As we mentioned, the swivel action can be improved, via new, tighter hardware, so that the tiller sits higher in the cockpit. We also made a mistake (second one ever!) in not expressing our true feelings about a tiller extension. We just don’t think an additional stick would feel right on our boat, which is not and never will be a racer. (Sure, tiller extensions aren’t just for racing boats, but to us, it would feel like putting a spoiler on a Volkswagen van.)

So, what we really want is a tiller that’s just a little bit bigger than the original. Nothing crazy, just something that has a little more heft to it. We should mention here that even on windy days, our Columbia has virtually no weather helm. So it’s not a question of more leverage, either. It’s just the perception that a slightly bigger tiller would feel more comfortable. We can’t say why we feel this way. We just do.

Does that make any sense? Does anyone else feel that some part of their boat would benefit from an arbitrary modification? And do you wonder/worry what the unforeseen effects of such a tweak might be? (Please email us here, or comment below.)

Update

Our friend the carpenter has taken it upon himself to fashion a temporary replacement tiller. Made from poplar, it will stand in as the stick while he gets to the business of constructing a laminated tiller.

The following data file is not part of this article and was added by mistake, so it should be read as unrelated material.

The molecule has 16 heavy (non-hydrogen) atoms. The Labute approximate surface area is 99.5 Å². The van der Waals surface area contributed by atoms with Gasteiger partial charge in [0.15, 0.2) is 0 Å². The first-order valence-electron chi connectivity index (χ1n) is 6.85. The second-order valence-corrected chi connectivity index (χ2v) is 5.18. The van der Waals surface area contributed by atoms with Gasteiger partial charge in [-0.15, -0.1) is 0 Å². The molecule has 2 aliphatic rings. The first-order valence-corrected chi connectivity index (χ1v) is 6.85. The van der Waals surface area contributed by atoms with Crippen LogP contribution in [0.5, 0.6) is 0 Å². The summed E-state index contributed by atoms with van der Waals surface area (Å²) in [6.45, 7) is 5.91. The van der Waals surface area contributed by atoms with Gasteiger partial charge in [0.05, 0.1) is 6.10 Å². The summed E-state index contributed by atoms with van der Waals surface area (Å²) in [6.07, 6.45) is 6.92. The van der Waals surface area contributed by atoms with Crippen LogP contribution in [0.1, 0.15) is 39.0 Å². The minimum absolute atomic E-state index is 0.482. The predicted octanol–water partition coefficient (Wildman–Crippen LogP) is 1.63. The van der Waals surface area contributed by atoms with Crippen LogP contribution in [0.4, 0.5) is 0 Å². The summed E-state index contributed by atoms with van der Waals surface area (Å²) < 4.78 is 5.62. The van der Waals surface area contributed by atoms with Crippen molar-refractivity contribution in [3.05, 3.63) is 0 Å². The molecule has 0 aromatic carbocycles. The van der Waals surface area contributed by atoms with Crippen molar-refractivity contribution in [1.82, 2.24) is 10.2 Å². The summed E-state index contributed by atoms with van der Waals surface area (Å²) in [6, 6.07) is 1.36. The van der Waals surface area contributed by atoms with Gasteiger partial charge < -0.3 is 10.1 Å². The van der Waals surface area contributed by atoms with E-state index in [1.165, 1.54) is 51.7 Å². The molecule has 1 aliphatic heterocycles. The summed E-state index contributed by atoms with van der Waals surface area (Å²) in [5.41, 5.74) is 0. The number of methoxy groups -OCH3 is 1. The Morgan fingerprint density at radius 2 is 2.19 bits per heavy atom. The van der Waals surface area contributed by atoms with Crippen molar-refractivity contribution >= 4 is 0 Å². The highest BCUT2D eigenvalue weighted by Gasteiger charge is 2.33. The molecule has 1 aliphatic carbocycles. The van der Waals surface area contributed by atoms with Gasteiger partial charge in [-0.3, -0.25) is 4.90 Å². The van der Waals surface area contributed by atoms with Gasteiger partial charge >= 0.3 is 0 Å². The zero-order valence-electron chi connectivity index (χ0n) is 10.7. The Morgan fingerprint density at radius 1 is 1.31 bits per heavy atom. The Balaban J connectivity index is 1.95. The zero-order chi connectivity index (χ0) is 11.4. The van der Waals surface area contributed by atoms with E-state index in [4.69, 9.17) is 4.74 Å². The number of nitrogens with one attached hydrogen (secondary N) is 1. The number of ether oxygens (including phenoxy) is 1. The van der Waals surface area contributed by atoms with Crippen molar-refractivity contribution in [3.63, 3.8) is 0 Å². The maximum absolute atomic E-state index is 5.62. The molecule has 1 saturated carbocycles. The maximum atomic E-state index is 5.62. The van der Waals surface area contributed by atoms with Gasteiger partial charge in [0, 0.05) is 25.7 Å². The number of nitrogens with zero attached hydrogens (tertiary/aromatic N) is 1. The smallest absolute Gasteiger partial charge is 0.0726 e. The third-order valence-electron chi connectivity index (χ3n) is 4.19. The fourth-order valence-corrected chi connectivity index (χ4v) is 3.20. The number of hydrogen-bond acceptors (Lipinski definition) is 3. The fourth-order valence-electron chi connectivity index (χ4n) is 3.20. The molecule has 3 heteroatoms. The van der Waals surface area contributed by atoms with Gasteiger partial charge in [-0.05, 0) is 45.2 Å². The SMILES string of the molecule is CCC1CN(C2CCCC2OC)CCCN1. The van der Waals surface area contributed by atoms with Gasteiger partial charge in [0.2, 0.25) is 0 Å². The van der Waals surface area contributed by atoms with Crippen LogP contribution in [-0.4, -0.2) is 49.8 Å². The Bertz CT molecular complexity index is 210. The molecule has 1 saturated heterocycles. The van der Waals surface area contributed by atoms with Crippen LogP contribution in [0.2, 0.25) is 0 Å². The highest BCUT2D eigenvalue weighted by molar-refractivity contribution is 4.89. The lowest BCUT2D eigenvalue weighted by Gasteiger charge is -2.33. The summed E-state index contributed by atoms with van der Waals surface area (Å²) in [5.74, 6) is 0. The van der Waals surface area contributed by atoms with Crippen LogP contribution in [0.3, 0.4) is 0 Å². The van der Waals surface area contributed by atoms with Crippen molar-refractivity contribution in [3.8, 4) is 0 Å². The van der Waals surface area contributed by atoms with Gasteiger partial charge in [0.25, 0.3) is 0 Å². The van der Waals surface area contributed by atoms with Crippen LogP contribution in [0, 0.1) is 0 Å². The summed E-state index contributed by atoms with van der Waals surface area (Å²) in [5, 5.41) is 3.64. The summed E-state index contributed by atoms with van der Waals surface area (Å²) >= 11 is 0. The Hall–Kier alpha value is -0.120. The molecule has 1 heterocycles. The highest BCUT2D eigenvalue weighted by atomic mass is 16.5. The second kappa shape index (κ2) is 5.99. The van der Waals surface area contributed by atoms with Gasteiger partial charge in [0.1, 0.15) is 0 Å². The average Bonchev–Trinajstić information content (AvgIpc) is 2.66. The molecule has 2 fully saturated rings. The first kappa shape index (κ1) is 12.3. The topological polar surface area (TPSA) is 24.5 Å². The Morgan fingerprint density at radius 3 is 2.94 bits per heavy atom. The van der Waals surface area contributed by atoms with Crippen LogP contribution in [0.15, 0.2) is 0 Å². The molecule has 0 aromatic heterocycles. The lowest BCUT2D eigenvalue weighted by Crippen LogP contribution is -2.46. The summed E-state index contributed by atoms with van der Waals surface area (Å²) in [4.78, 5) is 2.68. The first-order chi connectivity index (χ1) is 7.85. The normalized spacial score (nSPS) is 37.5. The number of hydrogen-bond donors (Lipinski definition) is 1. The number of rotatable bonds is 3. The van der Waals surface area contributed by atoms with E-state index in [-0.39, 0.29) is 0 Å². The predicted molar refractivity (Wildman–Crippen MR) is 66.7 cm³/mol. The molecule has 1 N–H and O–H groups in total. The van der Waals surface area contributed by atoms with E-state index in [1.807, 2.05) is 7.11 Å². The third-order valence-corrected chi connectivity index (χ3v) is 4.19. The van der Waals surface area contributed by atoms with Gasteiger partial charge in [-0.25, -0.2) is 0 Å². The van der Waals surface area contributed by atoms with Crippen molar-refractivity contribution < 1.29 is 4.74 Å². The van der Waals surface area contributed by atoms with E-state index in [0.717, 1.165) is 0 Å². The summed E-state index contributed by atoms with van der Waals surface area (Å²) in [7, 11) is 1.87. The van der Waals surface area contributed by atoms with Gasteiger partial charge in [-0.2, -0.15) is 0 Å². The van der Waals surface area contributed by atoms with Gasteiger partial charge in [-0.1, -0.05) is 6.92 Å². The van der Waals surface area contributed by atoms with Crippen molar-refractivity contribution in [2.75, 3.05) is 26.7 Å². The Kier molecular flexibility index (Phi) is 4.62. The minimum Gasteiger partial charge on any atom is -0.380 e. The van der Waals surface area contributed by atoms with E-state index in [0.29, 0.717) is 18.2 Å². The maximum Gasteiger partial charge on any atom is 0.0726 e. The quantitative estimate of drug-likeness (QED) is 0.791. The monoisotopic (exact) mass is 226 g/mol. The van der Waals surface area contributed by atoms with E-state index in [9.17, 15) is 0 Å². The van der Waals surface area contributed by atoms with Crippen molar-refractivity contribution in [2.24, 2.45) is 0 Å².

It’s good to have good friends. It’s really good to have friends who are outstanding and enthusiastic carpenters.
© 2019 Nathaniel Beilby

There seems to be near-universal consensus that a laminated tiller is superior to a solid piece of wood in terms of both strength and longevity. But it will also be nice to have a backup stick for worst-case scenarios.

The SailGP-AC36 Connection

While the Stars & Stripes America’s Cup 36 Team is actively recruiting American sailors, the team’s helmsman has signed on with SailGP’s American team: Taylor Canfield, a US Virgin Islander who lives in Miami.

Taylor Canfield
Taylor Canfield will sail with the American SailGP team.
© 2019 Matt Knighton / USA SailGP Team

American SailGP Team

Yesterday, the US SailGP Team’s F50 foiling catamaran splashed into the waters of Sydney Harbour in Australia for the first time. The series’ inaugural event is set for Sydney on February 15-16. The team, led by helmsman Rome Kirby, will face off against five other national teams: Australia, China, Great Britain, France and Japan. The team announced yesterday that Taylor Canfield, World Match Racing Tour and Congressional Cup champion, has joined the crew as flight controller/tactician. Canfield has topped the world match-race rankings for three of the past five years.

F50 in Sydney Harbour
The US SailGP F50 went sailing and foiling for the first time yesterday,
© 2019 SailGP